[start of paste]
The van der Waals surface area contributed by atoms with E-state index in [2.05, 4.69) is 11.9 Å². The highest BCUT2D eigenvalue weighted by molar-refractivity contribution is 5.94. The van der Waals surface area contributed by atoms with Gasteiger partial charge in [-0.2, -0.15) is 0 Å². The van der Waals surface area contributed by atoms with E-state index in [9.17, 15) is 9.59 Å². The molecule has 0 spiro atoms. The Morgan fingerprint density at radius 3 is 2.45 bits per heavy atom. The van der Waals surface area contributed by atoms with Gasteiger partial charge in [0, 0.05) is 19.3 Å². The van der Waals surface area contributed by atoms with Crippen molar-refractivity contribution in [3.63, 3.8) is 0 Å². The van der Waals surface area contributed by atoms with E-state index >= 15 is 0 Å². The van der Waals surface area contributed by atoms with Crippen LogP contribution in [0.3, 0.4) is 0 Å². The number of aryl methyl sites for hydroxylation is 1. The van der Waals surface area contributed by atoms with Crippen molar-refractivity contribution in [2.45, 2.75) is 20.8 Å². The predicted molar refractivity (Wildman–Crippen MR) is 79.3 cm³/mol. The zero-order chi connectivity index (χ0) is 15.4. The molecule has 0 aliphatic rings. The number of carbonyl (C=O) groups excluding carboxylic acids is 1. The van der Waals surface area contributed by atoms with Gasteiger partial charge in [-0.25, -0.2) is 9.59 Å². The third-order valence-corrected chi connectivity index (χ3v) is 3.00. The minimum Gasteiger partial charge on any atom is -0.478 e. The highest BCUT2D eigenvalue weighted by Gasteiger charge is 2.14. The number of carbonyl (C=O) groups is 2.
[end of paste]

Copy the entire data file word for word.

The van der Waals surface area contributed by atoms with E-state index in [2.05, 4.69) is 11.9 Å². The highest BCUT2D eigenvalue weighted by molar-refractivity contribution is 5.94. The van der Waals surface area contributed by atoms with Gasteiger partial charge in [-0.2, -0.15) is 0 Å². The van der Waals surface area contributed by atoms with E-state index in [9.17, 15) is 9.59 Å². The molecule has 0 spiro atoms. The Morgan fingerprint density at radius 3 is 2.45 bits per heavy atom. The van der Waals surface area contributed by atoms with Gasteiger partial charge in [0, 0.05) is 19.3 Å². The van der Waals surface area contributed by atoms with Crippen molar-refractivity contribution in [3.63, 3.8) is 0 Å². The van der Waals surface area contributed by atoms with E-state index >= 15 is 0 Å². The van der Waals surface area contributed by atoms with Crippen LogP contribution in [0.3, 0.4) is 0 Å². The number of aryl methyl sites for hydroxylation is 1. The van der Waals surface area contributed by atoms with Crippen molar-refractivity contribution in [2.45, 2.75) is 20.8 Å². The predicted molar refractivity (Wildman–Crippen MR) is 79.3 cm³/mol. The zero-order chi connectivity index (χ0) is 15.4. The molecule has 0 aliphatic rings. The number of carbonyl (C=O) groups excluding carboxylic acids is 1. The van der Waals surface area contributed by atoms with Gasteiger partial charge in [-0.25, -0.2) is 9.59 Å². The third-order valence-corrected chi connectivity index (χ3v) is 3.00. The minimum Gasteiger partial charge on any atom is -0.478 e. The highest BCUT2D eigenvalue weighted by Gasteiger charge is 2.14. The number of carbonyl (C=O) groups is 2.